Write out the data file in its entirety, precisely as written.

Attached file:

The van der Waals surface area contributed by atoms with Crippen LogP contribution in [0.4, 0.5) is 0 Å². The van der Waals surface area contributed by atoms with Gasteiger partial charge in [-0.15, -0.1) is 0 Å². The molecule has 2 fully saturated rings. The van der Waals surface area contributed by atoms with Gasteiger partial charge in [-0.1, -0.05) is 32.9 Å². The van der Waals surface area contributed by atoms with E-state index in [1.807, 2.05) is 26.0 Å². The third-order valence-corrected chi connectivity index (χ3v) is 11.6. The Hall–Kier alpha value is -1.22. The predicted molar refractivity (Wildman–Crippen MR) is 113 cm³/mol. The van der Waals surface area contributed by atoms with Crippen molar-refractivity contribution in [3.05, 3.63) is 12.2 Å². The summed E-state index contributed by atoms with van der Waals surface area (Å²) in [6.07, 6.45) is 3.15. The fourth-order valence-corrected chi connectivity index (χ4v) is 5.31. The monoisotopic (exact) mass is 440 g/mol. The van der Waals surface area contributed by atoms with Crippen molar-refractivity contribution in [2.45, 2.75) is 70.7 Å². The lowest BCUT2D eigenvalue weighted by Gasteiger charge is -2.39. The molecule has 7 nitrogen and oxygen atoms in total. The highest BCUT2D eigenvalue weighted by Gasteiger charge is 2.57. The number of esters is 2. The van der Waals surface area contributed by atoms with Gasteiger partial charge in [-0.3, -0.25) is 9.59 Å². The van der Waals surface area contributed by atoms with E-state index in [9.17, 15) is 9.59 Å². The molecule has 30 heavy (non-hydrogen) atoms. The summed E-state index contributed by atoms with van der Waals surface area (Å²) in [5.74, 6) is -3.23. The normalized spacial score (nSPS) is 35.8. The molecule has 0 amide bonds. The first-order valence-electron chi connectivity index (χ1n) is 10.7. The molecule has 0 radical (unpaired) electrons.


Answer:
The van der Waals surface area contributed by atoms with Crippen LogP contribution in [0.4, 0.5) is 0 Å². The van der Waals surface area contributed by atoms with Gasteiger partial charge in [-0.15, -0.1) is 0 Å². The molecule has 2 fully saturated rings. The van der Waals surface area contributed by atoms with Gasteiger partial charge in [-0.1, -0.05) is 32.9 Å². The van der Waals surface area contributed by atoms with E-state index in [1.807, 2.05) is 26.0 Å². The third-order valence-corrected chi connectivity index (χ3v) is 11.6. The Hall–Kier alpha value is -1.22. The predicted molar refractivity (Wildman–Crippen MR) is 113 cm³/mol. The van der Waals surface area contributed by atoms with Crippen molar-refractivity contribution in [3.05, 3.63) is 12.2 Å². The summed E-state index contributed by atoms with van der Waals surface area (Å²) in [6.07, 6.45) is 3.15. The fourth-order valence-corrected chi connectivity index (χ4v) is 5.31. The monoisotopic (exact) mass is 440 g/mol. The van der Waals surface area contributed by atoms with Crippen molar-refractivity contribution in [2.45, 2.75) is 70.7 Å². The lowest BCUT2D eigenvalue weighted by Gasteiger charge is -2.39. The molecule has 7 nitrogen and oxygen atoms in total. The highest BCUT2D eigenvalue weighted by Gasteiger charge is 2.57. The number of esters is 2. The van der Waals surface area contributed by atoms with Gasteiger partial charge in [-0.3, -0.25) is 9.59 Å². The van der Waals surface area contributed by atoms with E-state index in [9.17, 15) is 9.59 Å². The molecule has 30 heavy (non-hydrogen) atoms. The summed E-state index contributed by atoms with van der Waals surface area (Å²) in [5.74, 6) is -3.23. The normalized spacial score (nSPS) is 35.8. The molecule has 0 amide bonds. The first-order valence-electron chi connectivity index (χ1n) is 10.7. The molecule has 0 radical (unpaired) electrons.